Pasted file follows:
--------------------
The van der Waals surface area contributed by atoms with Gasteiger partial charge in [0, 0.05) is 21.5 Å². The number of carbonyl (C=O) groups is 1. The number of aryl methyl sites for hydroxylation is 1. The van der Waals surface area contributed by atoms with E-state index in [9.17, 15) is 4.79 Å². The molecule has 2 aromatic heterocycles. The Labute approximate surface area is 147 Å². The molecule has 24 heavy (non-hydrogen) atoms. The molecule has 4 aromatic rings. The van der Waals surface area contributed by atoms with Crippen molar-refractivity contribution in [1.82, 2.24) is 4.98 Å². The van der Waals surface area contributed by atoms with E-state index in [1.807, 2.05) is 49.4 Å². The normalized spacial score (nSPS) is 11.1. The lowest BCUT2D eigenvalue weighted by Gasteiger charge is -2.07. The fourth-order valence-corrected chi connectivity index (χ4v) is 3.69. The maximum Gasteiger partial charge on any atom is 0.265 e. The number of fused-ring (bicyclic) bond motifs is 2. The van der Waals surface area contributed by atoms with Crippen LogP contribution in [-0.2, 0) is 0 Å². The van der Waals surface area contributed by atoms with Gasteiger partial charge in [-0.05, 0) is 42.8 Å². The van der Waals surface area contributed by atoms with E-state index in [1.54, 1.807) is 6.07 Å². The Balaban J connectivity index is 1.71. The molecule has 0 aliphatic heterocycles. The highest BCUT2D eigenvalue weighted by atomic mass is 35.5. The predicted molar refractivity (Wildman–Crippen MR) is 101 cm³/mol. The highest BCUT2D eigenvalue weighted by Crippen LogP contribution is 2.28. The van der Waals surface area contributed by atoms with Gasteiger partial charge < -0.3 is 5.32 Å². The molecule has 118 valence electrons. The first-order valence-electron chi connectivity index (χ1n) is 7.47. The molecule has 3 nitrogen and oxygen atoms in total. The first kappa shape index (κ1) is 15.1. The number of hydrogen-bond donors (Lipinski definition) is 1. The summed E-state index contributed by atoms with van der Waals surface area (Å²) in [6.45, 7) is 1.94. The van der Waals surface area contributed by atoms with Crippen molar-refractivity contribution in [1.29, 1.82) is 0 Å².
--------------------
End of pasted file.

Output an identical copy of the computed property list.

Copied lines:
The van der Waals surface area contributed by atoms with Gasteiger partial charge in [0, 0.05) is 21.5 Å². The number of carbonyl (C=O) groups is 1. The number of aryl methyl sites for hydroxylation is 1. The van der Waals surface area contributed by atoms with E-state index in [9.17, 15) is 4.79 Å². The molecule has 2 aromatic heterocycles. The Labute approximate surface area is 147 Å². The molecule has 24 heavy (non-hydrogen) atoms. The molecule has 4 aromatic rings. The van der Waals surface area contributed by atoms with Crippen molar-refractivity contribution in [1.82, 2.24) is 4.98 Å². The van der Waals surface area contributed by atoms with E-state index in [1.807, 2.05) is 49.4 Å². The normalized spacial score (nSPS) is 11.1. The lowest BCUT2D eigenvalue weighted by Gasteiger charge is -2.07. The fourth-order valence-corrected chi connectivity index (χ4v) is 3.69. The maximum Gasteiger partial charge on any atom is 0.265 e. The number of fused-ring (bicyclic) bond motifs is 2. The van der Waals surface area contributed by atoms with Crippen LogP contribution in [-0.2, 0) is 0 Å². The van der Waals surface area contributed by atoms with Gasteiger partial charge in [-0.05, 0) is 42.8 Å². The van der Waals surface area contributed by atoms with E-state index in [1.54, 1.807) is 6.07 Å². The Balaban J connectivity index is 1.71. The molecule has 0 aliphatic heterocycles. The highest BCUT2D eigenvalue weighted by atomic mass is 35.5. The predicted molar refractivity (Wildman–Crippen MR) is 101 cm³/mol. The highest BCUT2D eigenvalue weighted by Crippen LogP contribution is 2.28. The van der Waals surface area contributed by atoms with Gasteiger partial charge < -0.3 is 5.32 Å². The molecule has 118 valence electrons. The first-order valence-electron chi connectivity index (χ1n) is 7.47. The molecule has 3 nitrogen and oxygen atoms in total. The first kappa shape index (κ1) is 15.1. The number of hydrogen-bond donors (Lipinski definition) is 1. The summed E-state index contributed by atoms with van der Waals surface area (Å²) in [6.45, 7) is 1.94. The van der Waals surface area contributed by atoms with Crippen molar-refractivity contribution in [1.29, 1.82) is 0 Å².